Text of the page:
Chinese authorities feel much burden on the issue of institutionalizing both individual and collective rights. Thus, they tend to politically address the issue of collective rights while still shunning the issue of individual rights. What I mean is that when a dispute flares up, the Chinese authorities try to localize the issue and politically settle it while trying to prevent the issue from spilling over into other regions or becoming a national-level one. So there is some kind of manipulation by the government to settle these issues to prevent its escalation.

KH: When we talk about China’s democratization, we cannot help but touch on the possibility of a new political force emerging to challenge the Communist Party or create a multiple-party system that many democracies have. What is your take on this?

: In my class here, I stress that China’s historical experiences are different from those of other socialist nations, as I mentioned. Take Russia’s case as an example. In that case, there was a state already before the revolution occurred to replace the existing ruling group. In other words, the party was established as the state had continued to exist. So the ruling party could change from one to another. But when it comes to China, it is different. Two parties -- the Communist Party of China and the Kuomintang (Nationalist Party) -- were competing in the state-building process and they ended up building two separate nations -- People’s Republic of China and Republic of China, or Taiwan, respectively. So the order of the state building and the party’s foundation is different if you compare the two cases. In China’s case, it was the party that built the state, not the opposite way. Thus, the Chinese have traditionally put the utmost priority on the authority of the party.

Another difference between China and Russia is that the Soviet Union’s party was often viewed as “monolithic,” as there was a robust unity within the party. To achieve the unity, dissenters in the party were purged, and that is what we have called Stalinism. But in China’s ruling party, there have always been two different party lines as witnessed during the Cultural Revolution and the Yan’an Rectification Movement. So, the party has the tradition of having two divergent lines.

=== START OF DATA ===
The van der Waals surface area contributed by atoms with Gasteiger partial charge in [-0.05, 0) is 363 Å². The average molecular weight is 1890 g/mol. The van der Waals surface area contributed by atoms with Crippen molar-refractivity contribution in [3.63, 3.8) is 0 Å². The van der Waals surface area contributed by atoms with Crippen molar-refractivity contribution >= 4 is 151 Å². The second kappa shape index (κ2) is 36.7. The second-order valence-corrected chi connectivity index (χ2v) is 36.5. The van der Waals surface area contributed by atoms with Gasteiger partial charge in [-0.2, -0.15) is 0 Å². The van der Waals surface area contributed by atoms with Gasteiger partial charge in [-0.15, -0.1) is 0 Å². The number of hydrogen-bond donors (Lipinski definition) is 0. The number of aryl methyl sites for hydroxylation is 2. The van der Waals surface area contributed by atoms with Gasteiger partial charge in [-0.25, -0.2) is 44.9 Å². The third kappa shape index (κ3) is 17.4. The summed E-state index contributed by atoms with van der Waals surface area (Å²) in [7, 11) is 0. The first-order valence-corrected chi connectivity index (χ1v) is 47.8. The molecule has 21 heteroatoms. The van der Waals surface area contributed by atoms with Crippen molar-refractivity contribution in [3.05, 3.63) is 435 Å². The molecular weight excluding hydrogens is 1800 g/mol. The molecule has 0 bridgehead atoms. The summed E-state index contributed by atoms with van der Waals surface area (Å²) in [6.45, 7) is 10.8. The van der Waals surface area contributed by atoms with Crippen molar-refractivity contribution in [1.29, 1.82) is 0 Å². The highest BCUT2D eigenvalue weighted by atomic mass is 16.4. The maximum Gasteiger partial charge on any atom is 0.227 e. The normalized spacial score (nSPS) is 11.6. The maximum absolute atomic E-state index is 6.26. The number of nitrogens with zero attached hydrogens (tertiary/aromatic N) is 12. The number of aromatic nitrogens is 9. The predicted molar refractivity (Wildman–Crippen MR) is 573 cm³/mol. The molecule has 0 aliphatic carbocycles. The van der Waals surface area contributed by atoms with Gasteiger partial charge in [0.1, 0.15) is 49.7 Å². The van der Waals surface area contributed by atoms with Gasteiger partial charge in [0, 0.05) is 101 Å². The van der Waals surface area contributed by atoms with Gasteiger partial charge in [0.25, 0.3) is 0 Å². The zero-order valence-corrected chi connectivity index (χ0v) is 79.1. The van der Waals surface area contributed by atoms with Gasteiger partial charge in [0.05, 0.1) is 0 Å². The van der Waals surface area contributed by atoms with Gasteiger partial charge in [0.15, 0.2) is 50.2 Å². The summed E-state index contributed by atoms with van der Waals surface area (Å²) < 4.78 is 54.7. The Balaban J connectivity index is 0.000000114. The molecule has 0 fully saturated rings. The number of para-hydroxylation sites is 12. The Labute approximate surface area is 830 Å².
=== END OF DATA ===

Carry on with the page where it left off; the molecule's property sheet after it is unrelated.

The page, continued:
Back to the issue of the party having built the state, it is not easy to envision a situation without the existence of the party that formed the state, even though Westerners may easily imagine such a situation. In a nutshell, the stature of China’s Communist Party is different from that of other countries’ parties. Some have talked of a multiple-party system, but it would be difficult to see the emergence of a party to challenge the ruling party in the near future.

The challenge for the Communist Party could come from within, not from outside, and this is what the party has been cautious about. There have always been possibilities of cracks within the party. To forestall the potential cracks, it is crucial to infuse and stably manage divergent voices in the party’s collective leadership mechanism.

KH: The issue of some 120 million rural migrant workers is one of the most serious social problems in China. They garnered legal recognition only in 2008. Can you talk more about the issue?

: Well, one problem with regard to the migrant workers is that the rural areas, which have served as a “buffer” may not be able to play that role in the future anymore. When problems occur in the city areas, rural migrant workers can return to their hometowns to find farming jobs and address issues that they couldn’t resolve in urban areas. In this sense, rural areas have served as some sort of a buffer.

But the problem is associated with the children of the migrant workers. Their children, who stay illegally in cities, cannot return to rural areas, as they were born and raised in the cities, and have never experienced or are not accustomed to the rural life. Therefore, rural areas would no longer offer a buffer to absorb these the second-generation migrant workers.

KH: Is China a socialist country? How should we define China?

Baek: China’s case is called state capitalism, bureaucratic capitalism or bureaucratic state capitalism. China calls itself a socialist state based on the fact that the Communist Party stays in power, and the fact that state-owned firms are the backbone of its economy. But such political and economic factors are not enough to define China as a socialist country. I would like to call China a capitalist country bearing socialist legacies.

By Song Sang-ho (

Baek Seung-wook

Baek, professor of sociology at Chung-Ang University, is noted for his extensive research on social changes in contemporary Chinese society. He also specializes in critical social theory and Marxist theories.

He has authored a number of books in Korean including “Chinese Workers and Chinese Labor Politics,” “Lectures on Capitalist History,” “China on the Boundary of Globalization,” and “Chinese Cultural Revolution and the Aporia of Politics.”

He has translated a series of books on the world-system analysis into Korean including Giovanni Arrighi’s “The Long Twenties Century,” Immanual Wallerstein’s “The End of the World As We Know It,” and Beverly Silver’s “Forces of Labor.” 

He served as visiting research associate at Fernand Braudel center, visiting senior research fellow at the Center for Global Political Economy of Sussex University and former editor of New Left Review Korean Edition. 

He received his bachelor’s, master’s and doctorate degrees in sociology from Seoul National University.